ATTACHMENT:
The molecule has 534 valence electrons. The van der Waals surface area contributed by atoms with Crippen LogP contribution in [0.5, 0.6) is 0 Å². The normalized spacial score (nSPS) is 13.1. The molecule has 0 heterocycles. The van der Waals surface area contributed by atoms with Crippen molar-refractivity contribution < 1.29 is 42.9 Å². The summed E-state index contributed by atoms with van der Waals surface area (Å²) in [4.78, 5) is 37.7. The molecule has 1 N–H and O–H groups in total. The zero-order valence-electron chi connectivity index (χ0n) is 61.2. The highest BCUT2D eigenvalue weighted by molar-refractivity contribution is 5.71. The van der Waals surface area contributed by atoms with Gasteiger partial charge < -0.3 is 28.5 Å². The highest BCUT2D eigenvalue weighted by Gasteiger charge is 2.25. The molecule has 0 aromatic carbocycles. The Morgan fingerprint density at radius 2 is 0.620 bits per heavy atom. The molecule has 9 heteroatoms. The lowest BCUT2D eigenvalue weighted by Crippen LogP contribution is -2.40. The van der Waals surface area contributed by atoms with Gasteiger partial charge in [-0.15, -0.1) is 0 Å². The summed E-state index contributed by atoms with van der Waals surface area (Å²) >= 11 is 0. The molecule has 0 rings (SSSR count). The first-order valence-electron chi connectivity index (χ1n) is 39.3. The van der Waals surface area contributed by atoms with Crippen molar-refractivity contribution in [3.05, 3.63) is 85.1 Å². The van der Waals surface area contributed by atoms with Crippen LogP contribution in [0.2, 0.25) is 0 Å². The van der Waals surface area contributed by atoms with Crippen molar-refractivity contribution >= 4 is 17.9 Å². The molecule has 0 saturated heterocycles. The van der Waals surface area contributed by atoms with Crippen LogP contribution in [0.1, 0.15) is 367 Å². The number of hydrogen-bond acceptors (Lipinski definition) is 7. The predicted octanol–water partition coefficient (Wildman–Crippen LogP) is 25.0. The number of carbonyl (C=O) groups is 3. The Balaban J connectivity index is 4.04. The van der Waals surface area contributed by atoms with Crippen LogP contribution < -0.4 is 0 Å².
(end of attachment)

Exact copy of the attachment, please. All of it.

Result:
The molecule has 534 valence electrons. The van der Waals surface area contributed by atoms with Crippen LogP contribution in [0.5, 0.6) is 0 Å². The normalized spacial score (nSPS) is 13.1. The molecule has 0 heterocycles. The van der Waals surface area contributed by atoms with Crippen molar-refractivity contribution < 1.29 is 42.9 Å². The summed E-state index contributed by atoms with van der Waals surface area (Å²) in [4.78, 5) is 37.7. The molecule has 1 N–H and O–H groups in total. The zero-order valence-electron chi connectivity index (χ0n) is 61.2. The highest BCUT2D eigenvalue weighted by molar-refractivity contribution is 5.71. The van der Waals surface area contributed by atoms with Gasteiger partial charge < -0.3 is 28.5 Å². The highest BCUT2D eigenvalue weighted by Gasteiger charge is 2.25. The molecule has 0 aromatic carbocycles. The Morgan fingerprint density at radius 2 is 0.620 bits per heavy atom. The molecule has 9 heteroatoms. The lowest BCUT2D eigenvalue weighted by Crippen LogP contribution is -2.40. The van der Waals surface area contributed by atoms with Gasteiger partial charge in [-0.15, -0.1) is 0 Å². The summed E-state index contributed by atoms with van der Waals surface area (Å²) >= 11 is 0. The molecule has 0 rings (SSSR count). The first-order valence-electron chi connectivity index (χ1n) is 39.3. The van der Waals surface area contributed by atoms with Crippen molar-refractivity contribution in [3.05, 3.63) is 85.1 Å². The van der Waals surface area contributed by atoms with Crippen LogP contribution in [0.2, 0.25) is 0 Å². The van der Waals surface area contributed by atoms with Crippen molar-refractivity contribution >= 4 is 17.9 Å². The molecule has 0 saturated heterocycles. The van der Waals surface area contributed by atoms with Crippen LogP contribution in [0.1, 0.15) is 367 Å². The number of hydrogen-bond acceptors (Lipinski definition) is 7. The predicted octanol–water partition coefficient (Wildman–Crippen LogP) is 25.0. The number of carbonyl (C=O) groups is 3. The Balaban J connectivity index is 4.04. The van der Waals surface area contributed by atoms with Crippen LogP contribution < -0.4 is 0 Å².